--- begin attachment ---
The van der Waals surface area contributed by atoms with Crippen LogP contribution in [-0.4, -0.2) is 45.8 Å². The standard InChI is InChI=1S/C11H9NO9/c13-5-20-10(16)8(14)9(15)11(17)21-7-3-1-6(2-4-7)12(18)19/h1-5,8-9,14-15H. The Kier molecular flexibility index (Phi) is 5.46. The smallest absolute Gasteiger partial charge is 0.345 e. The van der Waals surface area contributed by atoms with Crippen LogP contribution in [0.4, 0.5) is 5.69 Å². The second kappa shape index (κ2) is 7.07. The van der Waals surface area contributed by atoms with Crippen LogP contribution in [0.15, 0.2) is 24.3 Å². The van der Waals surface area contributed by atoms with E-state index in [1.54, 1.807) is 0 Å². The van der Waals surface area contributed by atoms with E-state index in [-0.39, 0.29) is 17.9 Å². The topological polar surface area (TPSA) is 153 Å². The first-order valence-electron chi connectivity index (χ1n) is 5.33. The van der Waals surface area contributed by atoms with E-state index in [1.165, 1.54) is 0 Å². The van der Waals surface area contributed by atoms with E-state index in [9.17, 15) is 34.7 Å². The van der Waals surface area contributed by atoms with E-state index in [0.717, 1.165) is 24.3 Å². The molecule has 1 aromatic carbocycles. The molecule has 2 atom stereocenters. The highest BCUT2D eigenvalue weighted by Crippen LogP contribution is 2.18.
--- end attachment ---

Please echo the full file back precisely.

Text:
The van der Waals surface area contributed by atoms with Crippen LogP contribution in [-0.4, -0.2) is 45.8 Å². The standard InChI is InChI=1S/C11H9NO9/c13-5-20-10(16)8(14)9(15)11(17)21-7-3-1-6(2-4-7)12(18)19/h1-5,8-9,14-15H. The Kier molecular flexibility index (Phi) is 5.46. The smallest absolute Gasteiger partial charge is 0.345 e. The van der Waals surface area contributed by atoms with Crippen LogP contribution in [0.4, 0.5) is 5.69 Å². The second kappa shape index (κ2) is 7.07. The van der Waals surface area contributed by atoms with Crippen LogP contribution in [0.15, 0.2) is 24.3 Å². The van der Waals surface area contributed by atoms with E-state index in [1.54, 1.807) is 0 Å². The van der Waals surface area contributed by atoms with E-state index in [-0.39, 0.29) is 17.9 Å². The topological polar surface area (TPSA) is 153 Å². The first-order valence-electron chi connectivity index (χ1n) is 5.33. The van der Waals surface area contributed by atoms with E-state index in [1.165, 1.54) is 0 Å². The van der Waals surface area contributed by atoms with E-state index in [9.17, 15) is 34.7 Å². The van der Waals surface area contributed by atoms with E-state index in [0.717, 1.165) is 24.3 Å². The molecule has 1 aromatic carbocycles. The molecule has 2 atom stereocenters. The highest BCUT2D eigenvalue weighted by Crippen LogP contribution is 2.18.